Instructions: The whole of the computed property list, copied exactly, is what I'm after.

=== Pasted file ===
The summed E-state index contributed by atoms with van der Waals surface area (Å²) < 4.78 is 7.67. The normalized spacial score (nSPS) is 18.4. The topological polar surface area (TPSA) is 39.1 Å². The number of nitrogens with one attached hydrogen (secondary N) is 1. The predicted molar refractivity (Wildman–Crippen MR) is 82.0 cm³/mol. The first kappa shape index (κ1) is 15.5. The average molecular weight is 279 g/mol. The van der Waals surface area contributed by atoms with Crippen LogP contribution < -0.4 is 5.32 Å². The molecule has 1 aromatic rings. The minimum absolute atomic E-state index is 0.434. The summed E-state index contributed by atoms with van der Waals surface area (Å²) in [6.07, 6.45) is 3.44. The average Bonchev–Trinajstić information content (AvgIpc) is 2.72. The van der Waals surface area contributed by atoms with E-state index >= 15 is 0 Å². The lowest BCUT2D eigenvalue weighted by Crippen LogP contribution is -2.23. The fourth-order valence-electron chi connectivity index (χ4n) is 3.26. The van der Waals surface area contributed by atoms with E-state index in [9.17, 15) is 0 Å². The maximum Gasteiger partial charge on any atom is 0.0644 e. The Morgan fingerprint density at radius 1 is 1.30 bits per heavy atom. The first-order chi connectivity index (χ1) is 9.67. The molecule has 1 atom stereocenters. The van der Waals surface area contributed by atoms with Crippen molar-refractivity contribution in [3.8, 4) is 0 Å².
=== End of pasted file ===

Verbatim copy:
The summed E-state index contributed by atoms with van der Waals surface area (Å²) < 4.78 is 7.67. The normalized spacial score (nSPS) is 18.4. The topological polar surface area (TPSA) is 39.1 Å². The number of nitrogens with one attached hydrogen (secondary N) is 1. The predicted molar refractivity (Wildman–Crippen MR) is 82.0 cm³/mol. The first kappa shape index (κ1) is 15.5. The average molecular weight is 279 g/mol. The van der Waals surface area contributed by atoms with Crippen LogP contribution < -0.4 is 5.32 Å². The molecule has 1 aromatic rings. The minimum absolute atomic E-state index is 0.434. The summed E-state index contributed by atoms with van der Waals surface area (Å²) in [6.07, 6.45) is 3.44. The average Bonchev–Trinajstić information content (AvgIpc) is 2.72. The van der Waals surface area contributed by atoms with E-state index >= 15 is 0 Å². The lowest BCUT2D eigenvalue weighted by Crippen LogP contribution is -2.23. The fourth-order valence-electron chi connectivity index (χ4n) is 3.26. The van der Waals surface area contributed by atoms with E-state index in [9.17, 15) is 0 Å². The maximum Gasteiger partial charge on any atom is 0.0644 e. The Morgan fingerprint density at radius 1 is 1.30 bits per heavy atom. The first-order chi connectivity index (χ1) is 9.67. The molecule has 1 atom stereocenters. The van der Waals surface area contributed by atoms with Crippen molar-refractivity contribution in [3.8, 4) is 0 Å².